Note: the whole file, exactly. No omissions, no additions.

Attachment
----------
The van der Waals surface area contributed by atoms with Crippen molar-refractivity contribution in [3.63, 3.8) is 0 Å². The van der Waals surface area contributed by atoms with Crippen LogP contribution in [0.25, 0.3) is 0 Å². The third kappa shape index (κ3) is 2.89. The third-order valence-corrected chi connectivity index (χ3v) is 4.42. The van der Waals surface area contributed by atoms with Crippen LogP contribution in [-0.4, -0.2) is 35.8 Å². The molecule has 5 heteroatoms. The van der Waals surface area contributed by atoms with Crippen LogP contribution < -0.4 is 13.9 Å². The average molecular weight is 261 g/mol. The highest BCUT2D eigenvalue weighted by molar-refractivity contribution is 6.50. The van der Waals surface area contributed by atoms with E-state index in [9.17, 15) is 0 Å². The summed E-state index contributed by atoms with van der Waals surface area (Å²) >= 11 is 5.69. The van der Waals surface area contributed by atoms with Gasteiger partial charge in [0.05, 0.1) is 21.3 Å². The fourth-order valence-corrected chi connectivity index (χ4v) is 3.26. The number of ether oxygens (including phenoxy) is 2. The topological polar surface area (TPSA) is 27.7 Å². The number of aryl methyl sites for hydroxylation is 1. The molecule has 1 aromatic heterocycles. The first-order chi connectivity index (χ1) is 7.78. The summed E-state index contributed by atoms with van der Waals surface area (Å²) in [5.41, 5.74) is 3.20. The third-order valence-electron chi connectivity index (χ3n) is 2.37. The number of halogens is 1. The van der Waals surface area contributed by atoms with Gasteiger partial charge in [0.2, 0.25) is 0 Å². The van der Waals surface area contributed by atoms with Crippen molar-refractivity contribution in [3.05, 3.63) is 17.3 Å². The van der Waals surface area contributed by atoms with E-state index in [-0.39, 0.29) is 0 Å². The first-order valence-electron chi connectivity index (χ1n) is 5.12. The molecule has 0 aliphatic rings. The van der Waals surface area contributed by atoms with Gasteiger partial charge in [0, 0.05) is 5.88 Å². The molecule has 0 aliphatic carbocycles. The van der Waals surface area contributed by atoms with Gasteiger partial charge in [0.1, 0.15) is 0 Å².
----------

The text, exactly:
The van der Waals surface area contributed by atoms with Crippen molar-refractivity contribution in [3.63, 3.8) is 0 Å². The van der Waals surface area contributed by atoms with Crippen LogP contribution in [0.25, 0.3) is 0 Å². The third kappa shape index (κ3) is 2.89. The third-order valence-corrected chi connectivity index (χ3v) is 4.42. The van der Waals surface area contributed by atoms with Crippen LogP contribution in [-0.4, -0.2) is 35.8 Å². The molecule has 5 heteroatoms. The van der Waals surface area contributed by atoms with Crippen LogP contribution < -0.4 is 13.9 Å². The average molecular weight is 261 g/mol. The highest BCUT2D eigenvalue weighted by molar-refractivity contribution is 6.50. The van der Waals surface area contributed by atoms with E-state index in [9.17, 15) is 0 Å². The summed E-state index contributed by atoms with van der Waals surface area (Å²) >= 11 is 5.69. The van der Waals surface area contributed by atoms with Gasteiger partial charge in [0.05, 0.1) is 21.3 Å². The fourth-order valence-corrected chi connectivity index (χ4v) is 3.26. The number of ether oxygens (including phenoxy) is 2. The topological polar surface area (TPSA) is 27.7 Å². The number of aryl methyl sites for hydroxylation is 1. The molecule has 1 aromatic heterocycles. The first-order chi connectivity index (χ1) is 7.78. The summed E-state index contributed by atoms with van der Waals surface area (Å²) in [5.41, 5.74) is 3.20. The third-order valence-electron chi connectivity index (χ3n) is 2.37. The number of halogens is 1. The van der Waals surface area contributed by atoms with Gasteiger partial charge in [0.2, 0.25) is 0 Å². The van der Waals surface area contributed by atoms with Crippen molar-refractivity contribution in [3.05, 3.63) is 17.3 Å². The van der Waals surface area contributed by atoms with E-state index in [-0.39, 0.29) is 0 Å². The first-order valence-electron chi connectivity index (χ1n) is 5.12. The molecule has 0 aliphatic rings. The van der Waals surface area contributed by atoms with Gasteiger partial charge in [0, 0.05) is 5.88 Å². The molecule has 0 aliphatic carbocycles. The van der Waals surface area contributed by atoms with Gasteiger partial charge in [0.1, 0.15) is 0 Å².